Townsend Family

The Townsend Family stands outside the Halifax County Courthouse after the Thursday afternoon sentencing in circuit court of Virginia Harris Petty, the woman found guilty of a hit-and-run that led to the death of their family member, Aryues L. Townsend of Martinsville. Harris received the maximum sentence for the crime, and Townsend’s mother Lacresha Townsend (front center), wearing a “We Want Justice” T-shirt, said the sentence brings a sense of relief that her family’s healing process will begin.

Virginia Harris Petty

Virginia Harris Petty

An Altavista woman, Virginia Harris Petty, was sentenced to 10 years in prison Thursday afternoon in Halifax County Circuit Court for a hit-and-run that resulted in a Martinsville man’s death.

Judge Kimberley S. White imposed the maximum sentence on Petty after hearing evidence about the actions of Petty the night of Sept. 1, 2019 that led to the death of one pedestrian, 24-year-old Aryues L. Townsend, and serious injury of another, 25-year-old Donovan R. Stone.

Commonwealth’s Attorney Tracy Q. Martin related in her presentation of the facts of the case that Petty was headed toward 501 on Route 40 (Cody Road) when she was delayed behind one or more cars pulling right into a driveway. 

Petty became impatient and sped around the turning car(s), into the oncoming lane, overcorrected and struck a group of pedestrians standing near the edge of the yard at the shoulder of the highway, according to Martin.

Townsend died from the injuries he sustained in the incident the following evening, Martin told those gathered in the courtroom, many of whom were family members of Townsend.

“This is an exceedingly sad case for everyone,” Judge White said prior to sentencing Petty.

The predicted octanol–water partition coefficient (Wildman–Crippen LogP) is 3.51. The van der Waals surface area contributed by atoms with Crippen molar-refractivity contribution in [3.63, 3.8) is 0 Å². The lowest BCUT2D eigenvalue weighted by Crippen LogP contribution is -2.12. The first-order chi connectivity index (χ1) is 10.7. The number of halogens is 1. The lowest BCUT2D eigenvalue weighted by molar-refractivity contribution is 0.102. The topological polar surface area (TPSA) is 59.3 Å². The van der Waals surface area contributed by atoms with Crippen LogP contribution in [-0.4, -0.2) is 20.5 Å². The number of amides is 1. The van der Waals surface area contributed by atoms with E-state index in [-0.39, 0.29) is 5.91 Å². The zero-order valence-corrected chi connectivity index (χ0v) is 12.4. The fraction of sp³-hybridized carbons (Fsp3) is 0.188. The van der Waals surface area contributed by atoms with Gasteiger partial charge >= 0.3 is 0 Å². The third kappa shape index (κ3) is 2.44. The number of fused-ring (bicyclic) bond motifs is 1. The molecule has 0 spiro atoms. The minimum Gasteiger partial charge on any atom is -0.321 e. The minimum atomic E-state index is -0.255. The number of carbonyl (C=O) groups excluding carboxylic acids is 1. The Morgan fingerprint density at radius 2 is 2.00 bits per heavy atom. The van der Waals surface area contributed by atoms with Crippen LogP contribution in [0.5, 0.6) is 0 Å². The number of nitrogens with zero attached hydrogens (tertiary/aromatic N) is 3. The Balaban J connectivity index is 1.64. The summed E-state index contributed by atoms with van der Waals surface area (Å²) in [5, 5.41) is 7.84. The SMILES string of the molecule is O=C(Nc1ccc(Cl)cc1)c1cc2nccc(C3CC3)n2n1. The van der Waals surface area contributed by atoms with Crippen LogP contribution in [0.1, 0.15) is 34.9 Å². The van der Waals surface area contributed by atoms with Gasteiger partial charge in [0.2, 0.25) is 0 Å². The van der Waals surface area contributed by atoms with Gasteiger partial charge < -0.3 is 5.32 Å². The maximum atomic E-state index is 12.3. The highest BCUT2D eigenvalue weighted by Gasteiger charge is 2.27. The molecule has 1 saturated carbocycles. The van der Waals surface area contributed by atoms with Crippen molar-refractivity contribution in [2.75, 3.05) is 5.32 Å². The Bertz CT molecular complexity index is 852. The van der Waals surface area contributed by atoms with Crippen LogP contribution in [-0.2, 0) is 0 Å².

In addition to sentencing Petty to 10 years in jail for the hit-and-run, Judge White sentenced Petty to 12 months in jail for the charge of reckless driving and sentenced her to a post-release supervision period of three years.

“Nothing in the court system can bring back a loved one; but I am pleased to have brought some measure of comfort and closure to the family and friends of the victims of this crime,” Martin said.

Petty previously was indicted by a grand jury in Halifax County Circuit Court on July 9, 2020, on the charges from the hit-and-run. On Nov. 19, 2020, she entered a guilty plea to the hit-and-run and a “no contest” plea to the reckless driving.

Prior to her sentencing, Petty, alongside her attorney, public defender Jennifer Jones, told Townsend’s family, “I’m truly sorry…I know it doesn’t bring him back.”

The tears that Townsend’s mother, Lacresha Townsend, shed on the witness stand as she described the devastation her family had experienced because of the loss of her son Aryues turned into sighs of relief after Judge White imposed the maximum sentence on Petty.

“I’m definitely happy that she got the maximum sentence,” Townsend said. “It does bring a relief that this part is over with, and we can start the healing process.”

Aryues’ aunt Gwendolyn Eggleston also sought justice for the death of her nephew, whom she called “Lovey,” as she took the witness stand at Petty’s sentencing in Halifax County Circuit Court.

“From a very young age, I was taught that you are held responsible for the actions you take in life,” Eggleston stated. “We think there should be some accountability for this; someone should be held responsible for this.”

White concurred. When Petty left the scene of the accident in which she knew two people had been “gravely injured” without calling the police to report the accident, she “disregarded human life at that point when she left that scene,” White declared to those gathered in the courtroom.

“To be honest, she made her bed, and she has to lie in it. She’s the one who left,” White said.

While Townsend’s family members expressed their satisfaction with the verdict in the court case, their lives were forever changed in September 2019, when the family member remembered for always bringing a smile to their faces lost his life. For Townsend’s father Infinite Allah, the wound left by his son’s death is as fresh today as it was a year and a half ago.

“If you have children, you already know. You have the same heartbeat. It’s one in the same and mine doesn’t beat the same no more,” Allah said. “You’re missing a part of you, and it’s hard. A lot of people get to go home to their kids and mine’s gone…when will I ever heal?”

For Lacresha Townsend, her hope is that with justice now being served for her son’s death, the family finally will begin to heal.

Miranda Baines is a staff writer for The Gazette-Virginian. Contact her at

Miranda Baines is a staff writer for The Gazette-Virginian. Contact her at